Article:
For the soil types that were generally described as having a high clay component, there was small change in grain yield of about 0.3 ton per hectare across most sites compared to the 2018 season, where there was a 0.1 t/ha to 1.2 t/ha increase observed.
According to the report ripping to 60 cm depth on clay soil did give a grain yield benefit at one site but was similar or lower than the 30 cm ripping treatment at all other clay soil type locations, where there was a comparison. The addition of grower investigated treatments where alternative or multiple soil amelioration practices were used were less effective than the ripping treatments in 2019, despite some sites showing promise in the 2018 season.
Gravel soil types
There was at least one soil amelioration treatment that gave an increase in grain yield at the sites where the soil type was generally described as having a significant gravel component, the report points out. The grain yield benefit for all soil amelioration treatments ranged between -0.7 t/ha and 0.7 t/ha across all sites in this subgroup. This was similar to the variation observed in 2018.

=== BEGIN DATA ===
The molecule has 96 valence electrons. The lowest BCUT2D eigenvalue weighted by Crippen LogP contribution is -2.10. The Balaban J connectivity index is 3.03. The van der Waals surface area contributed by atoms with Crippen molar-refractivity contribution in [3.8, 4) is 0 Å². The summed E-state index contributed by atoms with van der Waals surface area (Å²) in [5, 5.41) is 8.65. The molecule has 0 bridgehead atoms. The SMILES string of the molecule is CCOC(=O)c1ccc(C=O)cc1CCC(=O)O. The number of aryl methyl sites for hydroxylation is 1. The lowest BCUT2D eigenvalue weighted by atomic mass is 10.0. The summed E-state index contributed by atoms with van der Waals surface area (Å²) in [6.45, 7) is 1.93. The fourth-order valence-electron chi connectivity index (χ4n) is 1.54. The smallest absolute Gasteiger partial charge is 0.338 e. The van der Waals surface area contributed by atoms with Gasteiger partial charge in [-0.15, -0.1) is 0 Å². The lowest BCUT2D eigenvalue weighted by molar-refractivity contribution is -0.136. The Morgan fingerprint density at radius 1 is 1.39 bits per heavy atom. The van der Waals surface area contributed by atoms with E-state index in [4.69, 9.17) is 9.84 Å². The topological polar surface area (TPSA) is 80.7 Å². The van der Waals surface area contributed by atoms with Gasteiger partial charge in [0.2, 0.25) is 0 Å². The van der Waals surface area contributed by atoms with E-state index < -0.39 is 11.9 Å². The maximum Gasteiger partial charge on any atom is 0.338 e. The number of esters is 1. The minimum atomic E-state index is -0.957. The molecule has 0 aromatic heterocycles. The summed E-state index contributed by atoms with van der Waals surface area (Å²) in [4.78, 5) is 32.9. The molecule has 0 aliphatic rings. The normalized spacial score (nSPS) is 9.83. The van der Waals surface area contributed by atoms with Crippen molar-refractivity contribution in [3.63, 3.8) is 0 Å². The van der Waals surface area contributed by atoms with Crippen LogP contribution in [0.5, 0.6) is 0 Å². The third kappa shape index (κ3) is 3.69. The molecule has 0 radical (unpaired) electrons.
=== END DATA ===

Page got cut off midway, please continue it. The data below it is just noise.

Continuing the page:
The maximum tillage treatment in 2018 – at selected sites – led to the highest or equal highest grain yield at the site, but this was not sustained for the 2019 season. It is likely that the benefit of maximum tillage being evident in the first year only was due to a ‘tillage effect’, where soil that is cultivated has an increased mineralisation rate of nutrients and greater exploration by crop roots.
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The range of crops grown in the 2018 and 2019 seasons by the host growers were cereal dominant (wheat or barley). But there were a few instances where canola lupin, or hay were grown. - Photo: René Groeneveld
Loam type soils
There was only one site where there was an increase in grain yield in the subgroup of soil types that were generally described as loam based in 2019. The Hines hill site was fallowed in 2018 to allow for sufficient soil moisture and reduced soil strength to be able to complete the ripping treatments in September of 2018. Ripping to either 30 cm or 60 cm led to a near doubling of grain yield at the Hines Hill site, with the application of Morrell lime not increasing grain yield any further.